After a marriage to celebrated Danish writer Jeppe Aakjær that did not last, Marie Bregendahl coped with life as a single mother by keeping house for her brother who owned a dairy in the Nørrebro district of Copenhagen. Nor was she able to go back; exodus and city were forever part of her make-up. The tension between the rural culture of her childhood and the anonymised city life, in which the individual had to create an identity for her- or himself, became the empirical sounding board for her entire body of works.In this, she carried on the Modern Breakthrough’s naturalistic portrayal of reality, but in her very own distinctive way in which the traditional narrative forms and the modern woman’s chaos of conflicting experience both found a voice.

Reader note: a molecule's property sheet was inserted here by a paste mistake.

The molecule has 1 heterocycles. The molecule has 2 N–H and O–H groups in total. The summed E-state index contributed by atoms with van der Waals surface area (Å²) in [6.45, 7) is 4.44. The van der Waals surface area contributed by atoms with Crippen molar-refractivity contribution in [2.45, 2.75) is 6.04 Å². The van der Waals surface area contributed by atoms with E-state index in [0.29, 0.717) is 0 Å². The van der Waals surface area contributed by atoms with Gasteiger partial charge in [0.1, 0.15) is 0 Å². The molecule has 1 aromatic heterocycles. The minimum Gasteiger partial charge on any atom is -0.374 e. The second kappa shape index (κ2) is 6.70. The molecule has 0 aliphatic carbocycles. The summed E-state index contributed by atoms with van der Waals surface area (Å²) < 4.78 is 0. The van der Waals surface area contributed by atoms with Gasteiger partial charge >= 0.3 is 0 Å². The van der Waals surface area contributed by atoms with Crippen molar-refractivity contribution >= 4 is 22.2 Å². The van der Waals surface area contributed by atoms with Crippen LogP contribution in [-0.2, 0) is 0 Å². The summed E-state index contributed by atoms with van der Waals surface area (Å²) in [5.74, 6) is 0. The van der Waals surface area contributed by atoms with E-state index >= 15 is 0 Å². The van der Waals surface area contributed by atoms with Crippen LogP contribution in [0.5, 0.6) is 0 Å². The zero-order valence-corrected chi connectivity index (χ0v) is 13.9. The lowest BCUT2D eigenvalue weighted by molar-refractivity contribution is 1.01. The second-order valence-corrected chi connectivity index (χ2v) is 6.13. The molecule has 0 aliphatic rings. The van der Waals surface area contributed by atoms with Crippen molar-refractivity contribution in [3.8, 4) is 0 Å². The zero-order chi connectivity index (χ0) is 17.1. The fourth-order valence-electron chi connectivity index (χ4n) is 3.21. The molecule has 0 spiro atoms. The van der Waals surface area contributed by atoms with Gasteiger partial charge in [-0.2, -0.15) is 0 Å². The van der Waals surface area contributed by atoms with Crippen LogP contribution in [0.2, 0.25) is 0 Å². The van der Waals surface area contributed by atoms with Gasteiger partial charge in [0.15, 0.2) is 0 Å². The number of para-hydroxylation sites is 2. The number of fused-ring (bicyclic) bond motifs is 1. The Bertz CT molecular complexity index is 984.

Towards the end of the nineteenth century, the ‘sons of the people’ formed a united front against the bourgeois culture and ‘decadence’, and a new popular realism entered Danish literature. And the daughters of the people – well, they too embarked on new paths, and a few tried their luck as authors.These women writers cannot be seen as a group in the same way as the rural male writers can. They were isolated women dotted around Denmark, and for most of them writing was a sideline to the work that put food on the table. On the other hand, their rural origin meant that they had some material in common. Acquisition of a written language meant personal liberation for women from the lower classes – a way out of the trammels of class and the anonymous gender.